Image Credit : Greek Ministry of Culture

The chronology of the Minoans is characterised into three distinct phases – Early Minoan (EM), Middle Minoan (MM), and Late Minoan (LM).

The palaeopalatial structure is part of the MMI – II grouping in the Middle Minoan, a period in which the first palaces were built and saw the development of the Minoan writing systems, Cretan hieroglyphic and Linear A.

The structure comprises of 8 concentric stone rings that converge on a central circular building. The entire diameter of the complex measures 48 metres and covers an area of approximately 1800 square metres.

Within the central structure are four designated zones in which radial walls intersect vertically and form a labyrinthine structure. Zones A and B appear to be have the main concentration of human activity, evidenced by the presence of large amounts of animals bones.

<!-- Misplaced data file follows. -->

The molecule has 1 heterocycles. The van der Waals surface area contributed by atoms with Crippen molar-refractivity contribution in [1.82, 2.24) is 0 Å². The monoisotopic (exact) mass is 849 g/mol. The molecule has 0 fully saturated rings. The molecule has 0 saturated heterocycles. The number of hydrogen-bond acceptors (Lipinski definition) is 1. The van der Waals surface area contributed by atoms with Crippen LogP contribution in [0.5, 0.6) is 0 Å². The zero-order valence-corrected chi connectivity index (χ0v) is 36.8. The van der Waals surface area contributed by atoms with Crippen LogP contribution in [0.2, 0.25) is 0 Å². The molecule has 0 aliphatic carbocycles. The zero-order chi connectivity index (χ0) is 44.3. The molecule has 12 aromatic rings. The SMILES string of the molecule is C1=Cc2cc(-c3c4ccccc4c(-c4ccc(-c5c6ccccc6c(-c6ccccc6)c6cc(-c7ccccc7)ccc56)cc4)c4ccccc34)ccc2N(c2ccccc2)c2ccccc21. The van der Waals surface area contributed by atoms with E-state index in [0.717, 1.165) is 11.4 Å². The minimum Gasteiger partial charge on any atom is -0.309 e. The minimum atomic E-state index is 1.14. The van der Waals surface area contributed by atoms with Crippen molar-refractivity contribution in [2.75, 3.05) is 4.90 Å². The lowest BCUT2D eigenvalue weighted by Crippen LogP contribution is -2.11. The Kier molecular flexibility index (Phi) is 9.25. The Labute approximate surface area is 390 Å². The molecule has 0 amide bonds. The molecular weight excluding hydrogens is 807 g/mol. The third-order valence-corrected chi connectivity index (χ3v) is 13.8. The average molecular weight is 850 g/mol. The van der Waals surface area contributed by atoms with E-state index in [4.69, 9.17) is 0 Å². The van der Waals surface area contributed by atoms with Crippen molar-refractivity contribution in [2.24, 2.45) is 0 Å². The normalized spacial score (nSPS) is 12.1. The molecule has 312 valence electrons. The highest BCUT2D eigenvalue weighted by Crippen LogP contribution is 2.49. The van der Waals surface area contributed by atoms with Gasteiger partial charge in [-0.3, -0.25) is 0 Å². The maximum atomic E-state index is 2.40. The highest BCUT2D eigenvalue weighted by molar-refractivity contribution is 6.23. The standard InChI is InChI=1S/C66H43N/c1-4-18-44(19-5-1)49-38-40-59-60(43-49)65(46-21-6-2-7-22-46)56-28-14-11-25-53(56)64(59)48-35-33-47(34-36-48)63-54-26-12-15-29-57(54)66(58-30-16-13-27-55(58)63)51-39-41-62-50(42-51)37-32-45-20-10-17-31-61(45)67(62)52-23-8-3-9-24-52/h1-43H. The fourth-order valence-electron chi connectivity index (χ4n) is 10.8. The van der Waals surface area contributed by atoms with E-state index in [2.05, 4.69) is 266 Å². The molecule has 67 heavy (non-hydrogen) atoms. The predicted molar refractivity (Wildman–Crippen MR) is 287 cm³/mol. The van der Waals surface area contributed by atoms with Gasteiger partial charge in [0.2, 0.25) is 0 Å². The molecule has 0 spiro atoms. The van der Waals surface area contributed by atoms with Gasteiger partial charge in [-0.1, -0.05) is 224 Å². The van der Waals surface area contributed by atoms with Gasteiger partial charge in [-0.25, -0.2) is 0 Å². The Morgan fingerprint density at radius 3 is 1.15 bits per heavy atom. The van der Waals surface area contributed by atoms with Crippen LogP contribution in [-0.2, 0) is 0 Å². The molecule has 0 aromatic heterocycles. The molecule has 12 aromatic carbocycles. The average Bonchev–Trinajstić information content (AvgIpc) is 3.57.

According to the experts, this residential area likely had a truncated cone or vaulted appearance and is the first monument of this type excavated in Crete. It can perhaps be paralleled with the elliptical MM building of the Chamezi Archaeological Site, as well as with the so-called circular proto-Hellenic cyclopean building of Tiryns.

The Minister of Culture, said: “This is a unique and highly significant find. Solutions are in place to ensure the completion of the archaeological research and the protection of the monument.”

Header Image Credit : Greek Ministry of Culture

Sources : Greek Ministry of Culture

This content was originally published on www.heritagedaily.com – © 2023 – HeritageDaily